Massachusetts may not want to admit it, but the number of opiate addicted babies born in the Bay State is far more than the number that state officials have previously calculated. It's three times higher than the national average. In fact, this unfortunate statistic seems to be affecting the entire New England area.

Current Count Greatly Exceed Original Figures

Despite state tallies, the Federal Agency for Healthcare Research and Quality decided to conduct its own count on drug addicted babies. Upon doing so, the organization found over a thousand more hospital births involving babies born with narcotics in their systems. This drastically dwarfs the 128 babies that Massachusetts had originally included in their tally, The Boston Globe reported. “There has to be some lapse there. We see that many at Boston Medical Center alone,” Dr. Elisha Wachman, a neonatologist at Boston Medical Center told The Globe.  Figures showed that there was an average of 17.5 opiate addicted newborns per 1,000 births in Massachusetts hospital.. The national average for babies born with narcotics in their system is five out of every 1,000 births, The Globe reported. These numbers reflect the overall increase in deaths due to accidental opiate overdose, Science World reported.

Affecting The Entire New England Area

Opiate addicted newborns are an increasing problem throughout the New England area, with Maine seeing a 7 percent increase in births and Vermont having a 10 percent increase in the problem since 2002, Science World reported.  Many other states do not require that the number of drug addicted babies be recorded. “Some states are doing a lot. Some are doing nothing,” US Representative Katherine Clark explained in reference to the current issue, as reported by The Globe.According to Wachman, understanding the problem is the first step towards solving it. “If you don’t know the scope of the problem, how can you begin to address it?,” Wachman told The Globe. According to the Boston publication, this largely unreported number of opiate addicted babies may be partly due to the fear that women who give birth to them are in danger of having their children seized by child protection agencies. Unfortunately without proper care babies born with opiate addiction with experience withdrawal symptoms such as difficulty with breathing and feeding, diarrhea, vomiting, and seizures. These symptoms can last for months and these babies often must be kept in the hospital for an average of 19 days while doctors administer varying amount of morphine.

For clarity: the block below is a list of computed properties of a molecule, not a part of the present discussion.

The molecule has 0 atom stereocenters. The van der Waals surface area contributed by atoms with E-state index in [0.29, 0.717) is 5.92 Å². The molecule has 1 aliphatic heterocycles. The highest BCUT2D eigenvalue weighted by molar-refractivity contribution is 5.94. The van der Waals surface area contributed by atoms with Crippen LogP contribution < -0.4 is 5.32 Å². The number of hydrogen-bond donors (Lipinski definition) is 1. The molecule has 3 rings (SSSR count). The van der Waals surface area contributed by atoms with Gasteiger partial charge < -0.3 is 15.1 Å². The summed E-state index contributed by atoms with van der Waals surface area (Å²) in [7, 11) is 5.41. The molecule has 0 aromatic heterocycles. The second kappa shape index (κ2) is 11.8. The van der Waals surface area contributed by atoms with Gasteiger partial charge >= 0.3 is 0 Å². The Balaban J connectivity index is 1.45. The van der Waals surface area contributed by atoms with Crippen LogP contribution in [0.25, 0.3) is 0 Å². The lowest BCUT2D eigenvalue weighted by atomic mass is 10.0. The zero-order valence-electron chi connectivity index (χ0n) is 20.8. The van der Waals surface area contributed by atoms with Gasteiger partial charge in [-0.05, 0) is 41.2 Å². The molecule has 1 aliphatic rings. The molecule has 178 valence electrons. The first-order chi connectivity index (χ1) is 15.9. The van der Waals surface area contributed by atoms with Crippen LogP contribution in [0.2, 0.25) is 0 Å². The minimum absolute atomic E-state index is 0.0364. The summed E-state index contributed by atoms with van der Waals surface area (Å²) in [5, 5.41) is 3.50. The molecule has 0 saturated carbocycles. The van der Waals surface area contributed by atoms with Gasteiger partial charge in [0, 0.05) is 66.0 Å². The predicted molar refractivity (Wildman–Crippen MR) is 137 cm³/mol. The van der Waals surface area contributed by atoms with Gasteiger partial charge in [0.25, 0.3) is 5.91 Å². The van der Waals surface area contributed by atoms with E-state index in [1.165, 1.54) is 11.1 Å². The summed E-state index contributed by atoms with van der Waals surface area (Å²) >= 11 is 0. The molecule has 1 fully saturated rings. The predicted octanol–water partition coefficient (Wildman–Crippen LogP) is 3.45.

What’s Causing This?

Overprescribing by doctors and the large presence of drug dealers in cities has led to the large amount of opiate addiction in Massachusetts. Now we have people openly admitting a heroin habit of 20 bags a day, and I haven't talked to a single person who did not get started by using the pills," Jim Baker, chief of police in Rutland county, Vermont told The Enquirer. Massachusetts has created a new task force to deal with analyzing “the available data to measure the impact of neonatal abstinence syndrome,” Anne Roach, spokeswoman for the Massachusetts Department of Public Health told The Globe. According to The Enquirer, the price of heroin has reached an all-time low due to the constant supply by the Mexican drug trade. Today one is able to buy a single dose of the drug for around $4.